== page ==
I was delighted to receive an invitation this week for The Lonely Crowd editor, John Lavin, to submit a review of a book I'd enjoyed reading in the past year. There have been quite a few, but my choice in the end was The Redemption of Galen Pike, by Carys Davies, a writer who in my view demonstrates supreme command of her material. Throughout this collection there’s a lightness of touch that belies dark undertones, also some truly virtuosic double-twists that would be hard to foresee, but which work beautifully. I enjoyed the stories immensely, and will certainly be reading more of her work in the near future.
Sorry to be a day slow with this. Yesterday, Outliving the Muse, the story that was chosen to celebrate Fictive Dream's 500th publication, was also nominated for the Pushcart Prize 2020. This is the third year in a row that one of my stories has been nominated, so special cause for celebration. Thanks once again to Fictive Dream's brilliant editor Laura Black for all her staunch support and congratulations to the other four nominees. If you missed it first time round, or if you think you might enjoy the reminiscences of a lugubrious old poet, you can read it via my stories page here
Today the 5th Anniversary edition of The Lonely Crowd is launched, containing as it does my story Where the Dawn Takes Us. When I wrote it I drew from a very telling radio series about the Barry Line in south Wales, and took the narrator’s voice from a wonderful train conductor who had made her job into something special. It's no small thing to place a story in such a widely respected magazine and I'm very grateful to the editor, John Lavin, for kindly accepting it.
Overjoyed to be returning to Lunate Fiction today with a tiny story called Insight. I’ve been a regular swimmer for a long time now. Over years the activity itself and the rituals surrounding it have come to feel like a significant aspect of the person I consider myself to be, a feeling I’m confident many swimmers share. There’s something both private and public about it, being alone in a cocoon of water but gaining glimpses of other lives over a sustained period of time. I hope to do it for as long as I can. You can read Insight via my Stories page here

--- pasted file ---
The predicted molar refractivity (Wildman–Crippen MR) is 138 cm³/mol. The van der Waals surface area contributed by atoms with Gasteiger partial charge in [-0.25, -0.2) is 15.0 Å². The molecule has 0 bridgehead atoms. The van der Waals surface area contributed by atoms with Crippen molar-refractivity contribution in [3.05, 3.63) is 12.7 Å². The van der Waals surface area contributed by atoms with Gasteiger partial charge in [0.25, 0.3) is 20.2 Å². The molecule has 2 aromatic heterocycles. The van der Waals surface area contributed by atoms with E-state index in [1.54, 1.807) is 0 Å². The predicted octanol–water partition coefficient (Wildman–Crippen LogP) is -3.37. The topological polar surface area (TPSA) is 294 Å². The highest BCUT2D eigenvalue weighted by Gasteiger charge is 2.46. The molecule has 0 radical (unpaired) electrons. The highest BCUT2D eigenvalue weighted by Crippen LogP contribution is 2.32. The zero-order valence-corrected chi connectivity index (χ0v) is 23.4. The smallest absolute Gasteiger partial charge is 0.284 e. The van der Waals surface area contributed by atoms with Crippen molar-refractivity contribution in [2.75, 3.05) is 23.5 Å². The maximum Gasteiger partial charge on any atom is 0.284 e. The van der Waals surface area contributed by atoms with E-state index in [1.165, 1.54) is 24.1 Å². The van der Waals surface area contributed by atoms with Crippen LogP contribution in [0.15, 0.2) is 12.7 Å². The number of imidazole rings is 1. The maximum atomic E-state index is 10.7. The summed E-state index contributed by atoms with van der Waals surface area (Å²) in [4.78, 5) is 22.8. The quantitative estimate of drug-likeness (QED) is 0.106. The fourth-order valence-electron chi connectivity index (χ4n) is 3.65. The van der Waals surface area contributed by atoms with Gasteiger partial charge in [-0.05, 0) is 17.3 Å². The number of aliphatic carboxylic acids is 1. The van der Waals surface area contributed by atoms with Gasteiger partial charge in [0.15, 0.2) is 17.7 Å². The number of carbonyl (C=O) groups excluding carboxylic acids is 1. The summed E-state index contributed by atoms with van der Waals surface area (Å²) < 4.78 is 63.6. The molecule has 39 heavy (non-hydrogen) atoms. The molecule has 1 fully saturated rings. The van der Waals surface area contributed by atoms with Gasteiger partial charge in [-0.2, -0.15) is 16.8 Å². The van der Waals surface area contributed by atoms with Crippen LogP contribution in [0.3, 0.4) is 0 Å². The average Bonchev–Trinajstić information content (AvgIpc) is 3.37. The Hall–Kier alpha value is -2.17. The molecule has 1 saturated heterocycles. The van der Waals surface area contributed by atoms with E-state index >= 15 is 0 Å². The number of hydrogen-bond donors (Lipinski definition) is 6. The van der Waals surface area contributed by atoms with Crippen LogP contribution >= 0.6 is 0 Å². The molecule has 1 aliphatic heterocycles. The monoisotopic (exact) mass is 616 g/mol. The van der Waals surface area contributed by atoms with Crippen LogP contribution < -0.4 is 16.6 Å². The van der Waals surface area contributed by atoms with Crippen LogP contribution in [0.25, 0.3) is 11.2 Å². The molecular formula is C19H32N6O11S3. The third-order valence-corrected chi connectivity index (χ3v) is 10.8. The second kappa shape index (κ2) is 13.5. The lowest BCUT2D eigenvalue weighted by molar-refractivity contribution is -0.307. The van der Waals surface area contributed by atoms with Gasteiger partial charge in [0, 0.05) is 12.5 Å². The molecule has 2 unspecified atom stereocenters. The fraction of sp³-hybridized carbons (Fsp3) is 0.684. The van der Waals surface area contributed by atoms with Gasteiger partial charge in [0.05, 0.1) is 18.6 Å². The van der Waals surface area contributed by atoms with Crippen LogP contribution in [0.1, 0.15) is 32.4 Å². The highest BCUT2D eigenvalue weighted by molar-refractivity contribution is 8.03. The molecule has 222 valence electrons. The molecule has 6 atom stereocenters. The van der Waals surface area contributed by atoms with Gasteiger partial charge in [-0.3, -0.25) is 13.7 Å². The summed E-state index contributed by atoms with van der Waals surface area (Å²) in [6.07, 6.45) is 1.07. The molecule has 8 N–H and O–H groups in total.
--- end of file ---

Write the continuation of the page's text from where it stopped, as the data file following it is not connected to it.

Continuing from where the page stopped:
An emotional morning as my story The Sky appears in issue 4 of the beautifully produced Postbox Magazine, an imprint of Red Squirrel Press. This is my first story to appear in a Scottish Journal and so I dedicate it to my Scottish nan, who taught me to read. The story arose in my mind after I went to the Van Gogh exhibition at Tate Britain last year (distant times!). I was struck by the vast skies looming over endlessly flat landscapes, and dwarfing the tiny human figures beneath. I tried to convey a sense of that in this story. You can order Issue 4 of Postbox Magazine via the link on my Stories page here
Today my story Inhabiting the Present appears in one of my favourite online journals, Fragmented Voices. The story is something of an experiment for me in terms of varying the tense and moving away from a linear narrative to a more impressionistic form. Once again I’m grateful to editors Natalie Nera and Natalie Crick for their support in featuring a piece such as this. You can read it via my Stories page here
I’m really happy to be returning to Eunoia Review today with The Subtext of Skin, a story about tattoos, artistic inspiration, and how such things might coalesce with the need to get by in life. I’ve never had a tattoo, but the act of tattooing strikes me as a curiously intimate process, potentially life-changing, and one that must surely open a particular window into human nature. You can read The Subtext of Skin via my Stories page here
I'm pretty much euphoric to be able to say that, A Meeting in Fitzrovia, an old story that might well have gone through a hundred drafts, has just found a perfect home in Fictive Dream (I've run out of superlatives to describe Fictive Dream). It's a piece that has particular meaning for me and I'll say more when it comes out. It's news like this that can keep a writer going in dark times.
I was taken completely by surprise today to learn that my story Voices has been nominated for Best of the Net by the excellent Ayaskala Literary Magazine. Ayaskala specialises in stories and art forms that focus on mental health, and the story draws from a time when I worked in a psychiatric hospital and had the opportunity to talk to many people who heard voices and for whom a dialogue with their voices had become a natural part of their day to day existence. To some people the events the story describes might seem far fetched but, one way or another, they mostly happened. You can read Voices via my Stories page here
I’m tremendously honoured to be invited to submit a story to mark the 500th publication of the state-of-the-art online journal Fictive Dream. The story chosen is called Outliving the Muse. I love poetry and have always been fascinated by the people who write it well. The biographies and letters of well-known poets suggest that a life devoted to the poetic muse is by no means an easy option. In this story an elderly poet finds himself looking back on his life. You can read Outliving the Muse via my Stories page here Enormous thanks to Fictive Dream editor Laura Black for all the support she has given me personally and all the superb work she has done to promote the contemporary short story.